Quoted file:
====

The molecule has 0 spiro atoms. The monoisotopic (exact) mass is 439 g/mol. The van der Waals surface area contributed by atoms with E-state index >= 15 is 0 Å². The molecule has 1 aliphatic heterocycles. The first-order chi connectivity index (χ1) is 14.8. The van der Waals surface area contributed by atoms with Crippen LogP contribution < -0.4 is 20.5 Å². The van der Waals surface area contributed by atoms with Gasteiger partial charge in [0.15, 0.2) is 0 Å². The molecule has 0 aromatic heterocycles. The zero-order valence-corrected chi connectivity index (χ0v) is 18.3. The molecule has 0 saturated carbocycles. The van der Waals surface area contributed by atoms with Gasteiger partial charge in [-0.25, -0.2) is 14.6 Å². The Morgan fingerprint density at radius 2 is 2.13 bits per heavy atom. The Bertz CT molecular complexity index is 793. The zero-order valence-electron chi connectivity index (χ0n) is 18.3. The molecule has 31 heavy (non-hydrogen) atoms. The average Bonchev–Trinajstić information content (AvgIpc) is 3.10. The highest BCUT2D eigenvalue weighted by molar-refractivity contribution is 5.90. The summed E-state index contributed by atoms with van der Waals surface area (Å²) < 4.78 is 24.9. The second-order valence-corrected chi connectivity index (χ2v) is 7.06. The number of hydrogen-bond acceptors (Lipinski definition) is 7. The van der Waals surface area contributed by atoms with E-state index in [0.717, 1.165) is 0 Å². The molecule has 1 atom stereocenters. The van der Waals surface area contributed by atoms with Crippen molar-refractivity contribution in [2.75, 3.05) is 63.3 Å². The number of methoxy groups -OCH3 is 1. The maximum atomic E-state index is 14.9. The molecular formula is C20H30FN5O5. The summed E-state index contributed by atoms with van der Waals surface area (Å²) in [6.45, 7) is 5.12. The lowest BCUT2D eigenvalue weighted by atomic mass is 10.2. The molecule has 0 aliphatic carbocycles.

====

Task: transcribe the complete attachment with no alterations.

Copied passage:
The molecule has 0 spiro atoms. The monoisotopic (exact) mass is 439 g/mol. The van der Waals surface area contributed by atoms with E-state index >= 15 is 0 Å². The molecule has 1 aliphatic heterocycles. The first-order chi connectivity index (χ1) is 14.8. The van der Waals surface area contributed by atoms with Crippen LogP contribution < -0.4 is 20.5 Å². The van der Waals surface area contributed by atoms with Gasteiger partial charge in [0.15, 0.2) is 0 Å². The molecule has 0 aromatic heterocycles. The zero-order valence-corrected chi connectivity index (χ0v) is 18.3. The molecule has 0 saturated carbocycles. The van der Waals surface area contributed by atoms with Gasteiger partial charge in [-0.25, -0.2) is 14.6 Å². The Morgan fingerprint density at radius 2 is 2.13 bits per heavy atom. The Bertz CT molecular complexity index is 793. The zero-order valence-electron chi connectivity index (χ0n) is 18.3. The molecule has 31 heavy (non-hydrogen) atoms. The average Bonchev–Trinajstić information content (AvgIpc) is 3.10. The highest BCUT2D eigenvalue weighted by molar-refractivity contribution is 5.90. The summed E-state index contributed by atoms with van der Waals surface area (Å²) < 4.78 is 24.9. The second-order valence-corrected chi connectivity index (χ2v) is 7.06. The number of hydrogen-bond acceptors (Lipinski definition) is 7. The van der Waals surface area contributed by atoms with E-state index in [0.717, 1.165) is 0 Å². The molecule has 1 atom stereocenters. The van der Waals surface area contributed by atoms with Crippen molar-refractivity contribution in [2.75, 3.05) is 63.3 Å². The number of methoxy groups -OCH3 is 1. The maximum atomic E-state index is 14.9. The molecular formula is C20H30FN5O5. The summed E-state index contributed by atoms with van der Waals surface area (Å²) in [6.45, 7) is 5.12. The lowest BCUT2D eigenvalue weighted by atomic mass is 10.2. The molecule has 0 aliphatic carbocycles.